As was pointed out at the time, even in the improvement and path towards an eventual normalization of bilateral relations — announced simultaneously at noon on December 17, 2014 by Barack Obama and Raúl Castro, and continued with other actions, such as the opening of embassies and reestablishment of diplomatic ties—, what the US position took into account when making that U-turn in its policy would be the resilience of the people of Cuba. Thus, the means were changed, but not the ends. The intentions for the Revolution to vary its principled positions on issues such as democracy and human rights were never abandoned. The policy of the United States towards and against Cuba, with the intention of overthrowing the Cuban, anti-imperialist and independence project, fits into the well-known Machiavellian maxim: the end justifies the means.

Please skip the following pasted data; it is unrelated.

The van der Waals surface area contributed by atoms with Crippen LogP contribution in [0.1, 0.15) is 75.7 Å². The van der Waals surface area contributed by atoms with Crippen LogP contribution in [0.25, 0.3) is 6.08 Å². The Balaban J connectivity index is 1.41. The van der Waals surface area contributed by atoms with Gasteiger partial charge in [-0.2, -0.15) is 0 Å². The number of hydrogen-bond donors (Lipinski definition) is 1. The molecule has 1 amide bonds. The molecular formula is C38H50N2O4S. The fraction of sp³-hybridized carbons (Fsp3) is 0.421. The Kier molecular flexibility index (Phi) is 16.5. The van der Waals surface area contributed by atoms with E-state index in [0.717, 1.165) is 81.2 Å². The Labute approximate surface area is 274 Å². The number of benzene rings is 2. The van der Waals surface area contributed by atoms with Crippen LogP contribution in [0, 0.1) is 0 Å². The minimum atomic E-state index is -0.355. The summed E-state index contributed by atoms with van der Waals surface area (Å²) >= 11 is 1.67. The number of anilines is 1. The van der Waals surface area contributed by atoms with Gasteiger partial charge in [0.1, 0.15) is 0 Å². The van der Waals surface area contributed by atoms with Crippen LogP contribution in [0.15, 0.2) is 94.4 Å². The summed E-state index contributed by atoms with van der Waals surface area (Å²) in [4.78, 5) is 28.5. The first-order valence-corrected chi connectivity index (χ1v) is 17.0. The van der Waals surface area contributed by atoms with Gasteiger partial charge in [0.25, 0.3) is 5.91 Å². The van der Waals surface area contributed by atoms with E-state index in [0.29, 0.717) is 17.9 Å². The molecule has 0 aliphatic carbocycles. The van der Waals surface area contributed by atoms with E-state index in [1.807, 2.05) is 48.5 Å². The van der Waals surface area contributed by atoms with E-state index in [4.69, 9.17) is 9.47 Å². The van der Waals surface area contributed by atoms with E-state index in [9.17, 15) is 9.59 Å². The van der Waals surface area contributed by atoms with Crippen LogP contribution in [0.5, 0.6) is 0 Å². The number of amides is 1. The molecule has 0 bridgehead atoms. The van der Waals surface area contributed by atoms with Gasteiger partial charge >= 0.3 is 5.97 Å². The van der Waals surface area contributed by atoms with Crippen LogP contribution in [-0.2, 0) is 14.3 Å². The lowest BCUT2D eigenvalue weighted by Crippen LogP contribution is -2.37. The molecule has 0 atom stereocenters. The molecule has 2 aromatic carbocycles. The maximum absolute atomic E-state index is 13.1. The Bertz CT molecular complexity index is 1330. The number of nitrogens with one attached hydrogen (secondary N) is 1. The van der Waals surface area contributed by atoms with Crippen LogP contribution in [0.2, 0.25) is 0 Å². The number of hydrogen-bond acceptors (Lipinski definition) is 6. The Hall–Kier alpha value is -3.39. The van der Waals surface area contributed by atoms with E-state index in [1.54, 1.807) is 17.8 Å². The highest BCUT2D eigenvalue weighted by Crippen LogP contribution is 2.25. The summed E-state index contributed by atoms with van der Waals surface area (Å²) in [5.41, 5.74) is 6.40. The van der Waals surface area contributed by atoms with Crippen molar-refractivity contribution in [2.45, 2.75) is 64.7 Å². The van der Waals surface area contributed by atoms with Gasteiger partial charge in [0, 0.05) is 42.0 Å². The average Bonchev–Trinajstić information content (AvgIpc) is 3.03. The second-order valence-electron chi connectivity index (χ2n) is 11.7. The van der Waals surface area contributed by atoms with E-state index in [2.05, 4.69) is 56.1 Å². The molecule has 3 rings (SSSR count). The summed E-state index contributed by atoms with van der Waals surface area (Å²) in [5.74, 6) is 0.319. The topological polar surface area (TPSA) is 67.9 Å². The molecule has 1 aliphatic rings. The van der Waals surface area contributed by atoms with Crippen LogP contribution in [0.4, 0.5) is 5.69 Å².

In reality, the document issued on November 30 by the State Department reiterates a line of action complementary to the blockade. It is an instrument of foreign policy that responds to the imperial, permanent and temporary interests of the United States, that, in its status as universal judge labels and sanctions the nations that the US considers to be collaborators or participants in alleged acts of international terrorism and, of course, omits his own status as a promoter of terrorism. Along with Cuba, other countries are also in the list; namely, North Korea, Iran and Syria. Geographically distant from North American limits, given their national projects, in political, ethnic and religious terms, they are codified under the logic of the border, although with specific perspectives, taking into consideration their regional significance and for global geopolitics.

Translated by Sergio A. Paneque Díaz / CubaSí Translation Staff